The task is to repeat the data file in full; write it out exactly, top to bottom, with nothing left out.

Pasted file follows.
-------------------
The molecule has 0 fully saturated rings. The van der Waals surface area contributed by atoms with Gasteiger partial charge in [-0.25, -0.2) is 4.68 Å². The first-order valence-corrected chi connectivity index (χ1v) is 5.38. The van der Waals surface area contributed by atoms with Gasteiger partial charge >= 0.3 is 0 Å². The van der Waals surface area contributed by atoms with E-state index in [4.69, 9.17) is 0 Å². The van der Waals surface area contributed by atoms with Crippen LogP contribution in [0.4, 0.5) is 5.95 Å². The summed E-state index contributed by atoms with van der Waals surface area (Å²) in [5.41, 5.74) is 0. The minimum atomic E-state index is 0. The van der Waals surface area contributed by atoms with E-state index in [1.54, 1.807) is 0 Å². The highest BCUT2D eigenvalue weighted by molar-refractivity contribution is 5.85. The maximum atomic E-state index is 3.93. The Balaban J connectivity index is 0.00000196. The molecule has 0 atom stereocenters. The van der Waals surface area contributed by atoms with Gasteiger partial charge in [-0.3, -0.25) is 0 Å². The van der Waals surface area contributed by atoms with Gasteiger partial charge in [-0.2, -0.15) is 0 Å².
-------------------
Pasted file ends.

The molecule has 0 fully saturated rings. The van der Waals surface area contributed by atoms with Gasteiger partial charge in [-0.25, -0.2) is 4.68 Å². The first-order valence-corrected chi connectivity index (χ1v) is 5.38. The van der Waals surface area contributed by atoms with Gasteiger partial charge >= 0.3 is 0 Å². The van der Waals surface area contributed by atoms with E-state index in [4.69, 9.17) is 0 Å². The van der Waals surface area contributed by atoms with Crippen LogP contribution in [0.4, 0.5) is 5.95 Å². The summed E-state index contributed by atoms with van der Waals surface area (Å²) in [5.41, 5.74) is 0. The minimum atomic E-state index is 0. The van der Waals surface area contributed by atoms with E-state index in [1.54, 1.807) is 0 Å². The highest BCUT2D eigenvalue weighted by molar-refractivity contribution is 5.85. The maximum atomic E-state index is 3.93. The Balaban J connectivity index is 0.00000196. The molecule has 0 atom stereocenters. The van der Waals surface area contributed by atoms with Gasteiger partial charge in [-0.3, -0.25) is 0 Å². The van der Waals surface area contributed by atoms with Gasteiger partial charge in [-0.2, -0.15) is 0 Å².